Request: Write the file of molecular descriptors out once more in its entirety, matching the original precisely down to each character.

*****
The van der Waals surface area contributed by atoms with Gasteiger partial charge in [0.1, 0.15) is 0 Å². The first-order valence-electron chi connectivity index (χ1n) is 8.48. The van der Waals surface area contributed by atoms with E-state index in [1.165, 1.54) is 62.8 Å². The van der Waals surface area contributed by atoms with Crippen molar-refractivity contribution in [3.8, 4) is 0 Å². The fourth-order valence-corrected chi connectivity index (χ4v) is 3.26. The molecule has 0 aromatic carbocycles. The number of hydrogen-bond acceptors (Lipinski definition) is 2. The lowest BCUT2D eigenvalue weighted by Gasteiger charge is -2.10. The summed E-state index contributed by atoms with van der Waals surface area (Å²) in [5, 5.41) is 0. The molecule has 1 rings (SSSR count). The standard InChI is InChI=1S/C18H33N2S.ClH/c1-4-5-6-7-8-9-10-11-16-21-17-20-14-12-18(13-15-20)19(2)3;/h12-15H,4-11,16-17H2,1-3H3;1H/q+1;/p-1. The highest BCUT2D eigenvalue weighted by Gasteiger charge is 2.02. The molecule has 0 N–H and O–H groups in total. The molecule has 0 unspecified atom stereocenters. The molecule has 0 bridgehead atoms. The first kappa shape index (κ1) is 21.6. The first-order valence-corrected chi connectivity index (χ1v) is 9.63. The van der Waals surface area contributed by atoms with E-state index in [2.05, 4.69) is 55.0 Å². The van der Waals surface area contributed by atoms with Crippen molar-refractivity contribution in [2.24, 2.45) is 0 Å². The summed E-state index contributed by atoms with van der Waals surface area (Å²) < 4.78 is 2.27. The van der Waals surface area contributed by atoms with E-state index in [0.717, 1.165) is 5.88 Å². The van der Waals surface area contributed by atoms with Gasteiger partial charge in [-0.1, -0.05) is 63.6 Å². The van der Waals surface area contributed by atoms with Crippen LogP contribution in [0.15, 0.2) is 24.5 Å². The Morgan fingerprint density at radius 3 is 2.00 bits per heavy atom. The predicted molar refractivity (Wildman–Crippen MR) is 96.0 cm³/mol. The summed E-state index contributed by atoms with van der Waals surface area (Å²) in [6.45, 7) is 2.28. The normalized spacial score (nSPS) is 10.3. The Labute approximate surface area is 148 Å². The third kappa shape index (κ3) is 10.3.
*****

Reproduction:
The van der Waals surface area contributed by atoms with Gasteiger partial charge in [0.1, 0.15) is 0 Å². The first-order valence-electron chi connectivity index (χ1n) is 8.48. The van der Waals surface area contributed by atoms with E-state index in [1.165, 1.54) is 62.8 Å². The van der Waals surface area contributed by atoms with Crippen molar-refractivity contribution in [3.8, 4) is 0 Å². The fourth-order valence-corrected chi connectivity index (χ4v) is 3.26. The molecule has 0 aromatic carbocycles. The number of hydrogen-bond acceptors (Lipinski definition) is 2. The lowest BCUT2D eigenvalue weighted by Gasteiger charge is -2.10. The summed E-state index contributed by atoms with van der Waals surface area (Å²) in [5, 5.41) is 0. The molecule has 1 rings (SSSR count). The standard InChI is InChI=1S/C18H33N2S.ClH/c1-4-5-6-7-8-9-10-11-16-21-17-20-14-12-18(13-15-20)19(2)3;/h12-15H,4-11,16-17H2,1-3H3;1H/q+1;/p-1. The highest BCUT2D eigenvalue weighted by Gasteiger charge is 2.02. The molecule has 0 N–H and O–H groups in total. The molecule has 0 unspecified atom stereocenters. The molecule has 0 bridgehead atoms. The first kappa shape index (κ1) is 21.6. The first-order valence-corrected chi connectivity index (χ1v) is 9.63. The van der Waals surface area contributed by atoms with E-state index in [2.05, 4.69) is 55.0 Å². The van der Waals surface area contributed by atoms with Crippen molar-refractivity contribution in [2.24, 2.45) is 0 Å². The summed E-state index contributed by atoms with van der Waals surface area (Å²) < 4.78 is 2.27. The van der Waals surface area contributed by atoms with E-state index in [0.717, 1.165) is 5.88 Å². The van der Waals surface area contributed by atoms with Gasteiger partial charge in [-0.1, -0.05) is 63.6 Å². The van der Waals surface area contributed by atoms with Crippen LogP contribution in [0.15, 0.2) is 24.5 Å². The Morgan fingerprint density at radius 3 is 2.00 bits per heavy atom. The predicted molar refractivity (Wildman–Crippen MR) is 96.0 cm³/mol. The summed E-state index contributed by atoms with van der Waals surface area (Å²) in [6.45, 7) is 2.28. The normalized spacial score (nSPS) is 10.3. The Labute approximate surface area is 148 Å². The third kappa shape index (κ3) is 10.3.